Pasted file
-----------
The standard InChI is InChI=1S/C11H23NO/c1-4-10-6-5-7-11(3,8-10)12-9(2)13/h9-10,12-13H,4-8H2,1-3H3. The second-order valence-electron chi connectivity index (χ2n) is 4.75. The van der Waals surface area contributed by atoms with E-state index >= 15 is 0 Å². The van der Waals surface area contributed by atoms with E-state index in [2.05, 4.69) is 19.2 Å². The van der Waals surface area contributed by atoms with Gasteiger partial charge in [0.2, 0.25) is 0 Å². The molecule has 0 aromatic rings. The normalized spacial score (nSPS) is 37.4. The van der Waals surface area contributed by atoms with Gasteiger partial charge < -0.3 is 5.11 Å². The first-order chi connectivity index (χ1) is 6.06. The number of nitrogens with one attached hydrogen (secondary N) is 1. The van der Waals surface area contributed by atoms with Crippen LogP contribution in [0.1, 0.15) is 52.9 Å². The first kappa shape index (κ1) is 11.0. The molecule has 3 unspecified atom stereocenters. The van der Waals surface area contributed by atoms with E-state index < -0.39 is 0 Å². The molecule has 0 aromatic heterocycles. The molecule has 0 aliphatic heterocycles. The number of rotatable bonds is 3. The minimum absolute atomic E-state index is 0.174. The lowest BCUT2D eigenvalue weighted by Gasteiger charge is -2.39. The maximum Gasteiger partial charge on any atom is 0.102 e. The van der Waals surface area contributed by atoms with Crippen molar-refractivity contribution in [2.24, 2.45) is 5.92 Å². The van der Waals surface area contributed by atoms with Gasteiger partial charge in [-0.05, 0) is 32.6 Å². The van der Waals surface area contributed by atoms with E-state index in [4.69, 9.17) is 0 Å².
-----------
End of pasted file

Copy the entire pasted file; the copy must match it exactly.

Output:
The standard InChI is InChI=1S/C11H23NO/c1-4-10-6-5-7-11(3,8-10)12-9(2)13/h9-10,12-13H,4-8H2,1-3H3. The second-order valence-electron chi connectivity index (χ2n) is 4.75. The van der Waals surface area contributed by atoms with E-state index >= 15 is 0 Å². The van der Waals surface area contributed by atoms with E-state index in [2.05, 4.69) is 19.2 Å². The van der Waals surface area contributed by atoms with Gasteiger partial charge in [0.2, 0.25) is 0 Å². The molecule has 0 aromatic rings. The normalized spacial score (nSPS) is 37.4. The van der Waals surface area contributed by atoms with Gasteiger partial charge < -0.3 is 5.11 Å². The first-order chi connectivity index (χ1) is 6.06. The number of nitrogens with one attached hydrogen (secondary N) is 1. The van der Waals surface area contributed by atoms with Crippen LogP contribution in [0.1, 0.15) is 52.9 Å². The first kappa shape index (κ1) is 11.0. The molecule has 3 unspecified atom stereocenters. The van der Waals surface area contributed by atoms with E-state index < -0.39 is 0 Å². The molecule has 0 aromatic heterocycles. The molecule has 0 aliphatic heterocycles. The number of rotatable bonds is 3. The minimum absolute atomic E-state index is 0.174. The lowest BCUT2D eigenvalue weighted by Gasteiger charge is -2.39. The maximum Gasteiger partial charge on any atom is 0.102 e. The van der Waals surface area contributed by atoms with Crippen molar-refractivity contribution in [2.24, 2.45) is 5.92 Å². The van der Waals surface area contributed by atoms with Gasteiger partial charge in [-0.05, 0) is 32.6 Å². The van der Waals surface area contributed by atoms with E-state index in [4.69, 9.17) is 0 Å².